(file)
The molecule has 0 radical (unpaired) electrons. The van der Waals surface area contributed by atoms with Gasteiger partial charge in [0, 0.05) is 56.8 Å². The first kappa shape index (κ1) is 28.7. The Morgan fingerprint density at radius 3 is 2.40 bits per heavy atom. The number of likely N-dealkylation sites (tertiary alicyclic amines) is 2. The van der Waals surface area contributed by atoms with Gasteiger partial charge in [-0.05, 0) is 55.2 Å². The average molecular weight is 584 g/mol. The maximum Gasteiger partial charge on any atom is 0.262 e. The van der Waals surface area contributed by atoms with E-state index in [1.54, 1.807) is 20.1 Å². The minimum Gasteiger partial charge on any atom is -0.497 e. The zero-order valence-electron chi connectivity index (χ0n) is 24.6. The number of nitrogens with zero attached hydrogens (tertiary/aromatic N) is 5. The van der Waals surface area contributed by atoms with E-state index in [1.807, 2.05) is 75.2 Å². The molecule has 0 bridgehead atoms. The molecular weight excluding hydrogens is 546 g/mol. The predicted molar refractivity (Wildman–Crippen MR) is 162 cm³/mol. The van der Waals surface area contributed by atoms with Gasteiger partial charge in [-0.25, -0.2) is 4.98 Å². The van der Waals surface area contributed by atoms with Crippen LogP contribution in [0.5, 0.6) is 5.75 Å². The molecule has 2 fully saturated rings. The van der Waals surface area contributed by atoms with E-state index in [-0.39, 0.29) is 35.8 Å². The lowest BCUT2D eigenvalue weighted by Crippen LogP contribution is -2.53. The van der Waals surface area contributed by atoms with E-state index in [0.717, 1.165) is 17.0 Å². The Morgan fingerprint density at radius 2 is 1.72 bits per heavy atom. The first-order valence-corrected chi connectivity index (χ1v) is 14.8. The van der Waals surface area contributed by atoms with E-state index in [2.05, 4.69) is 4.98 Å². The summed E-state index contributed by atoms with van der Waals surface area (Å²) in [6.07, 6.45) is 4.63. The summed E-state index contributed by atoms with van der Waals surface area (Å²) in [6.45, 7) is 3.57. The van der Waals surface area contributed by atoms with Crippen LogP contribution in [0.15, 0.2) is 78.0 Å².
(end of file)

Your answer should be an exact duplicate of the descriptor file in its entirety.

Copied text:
The molecule has 0 radical (unpaired) electrons. The van der Waals surface area contributed by atoms with Gasteiger partial charge in [0, 0.05) is 56.8 Å². The first kappa shape index (κ1) is 28.7. The Morgan fingerprint density at radius 3 is 2.40 bits per heavy atom. The number of likely N-dealkylation sites (tertiary alicyclic amines) is 2. The van der Waals surface area contributed by atoms with Gasteiger partial charge in [-0.05, 0) is 55.2 Å². The average molecular weight is 584 g/mol. The maximum Gasteiger partial charge on any atom is 0.262 e. The van der Waals surface area contributed by atoms with E-state index in [1.54, 1.807) is 20.1 Å². The minimum Gasteiger partial charge on any atom is -0.497 e. The zero-order valence-electron chi connectivity index (χ0n) is 24.6. The number of nitrogens with zero attached hydrogens (tertiary/aromatic N) is 5. The van der Waals surface area contributed by atoms with E-state index in [1.807, 2.05) is 75.2 Å². The molecule has 0 bridgehead atoms. The molecular weight excluding hydrogens is 546 g/mol. The predicted molar refractivity (Wildman–Crippen MR) is 162 cm³/mol. The van der Waals surface area contributed by atoms with Gasteiger partial charge in [-0.25, -0.2) is 4.98 Å². The van der Waals surface area contributed by atoms with Crippen LogP contribution in [0.5, 0.6) is 5.75 Å². The molecule has 2 fully saturated rings. The van der Waals surface area contributed by atoms with E-state index in [-0.39, 0.29) is 35.8 Å². The lowest BCUT2D eigenvalue weighted by Crippen LogP contribution is -2.53. The van der Waals surface area contributed by atoms with E-state index in [0.717, 1.165) is 17.0 Å². The Morgan fingerprint density at radius 2 is 1.72 bits per heavy atom. The first-order valence-corrected chi connectivity index (χ1v) is 14.8. The van der Waals surface area contributed by atoms with E-state index in [2.05, 4.69) is 4.98 Å². The summed E-state index contributed by atoms with van der Waals surface area (Å²) in [6.07, 6.45) is 4.63. The summed E-state index contributed by atoms with van der Waals surface area (Å²) in [6.45, 7) is 3.57. The van der Waals surface area contributed by atoms with Crippen LogP contribution in [0.15, 0.2) is 78.0 Å².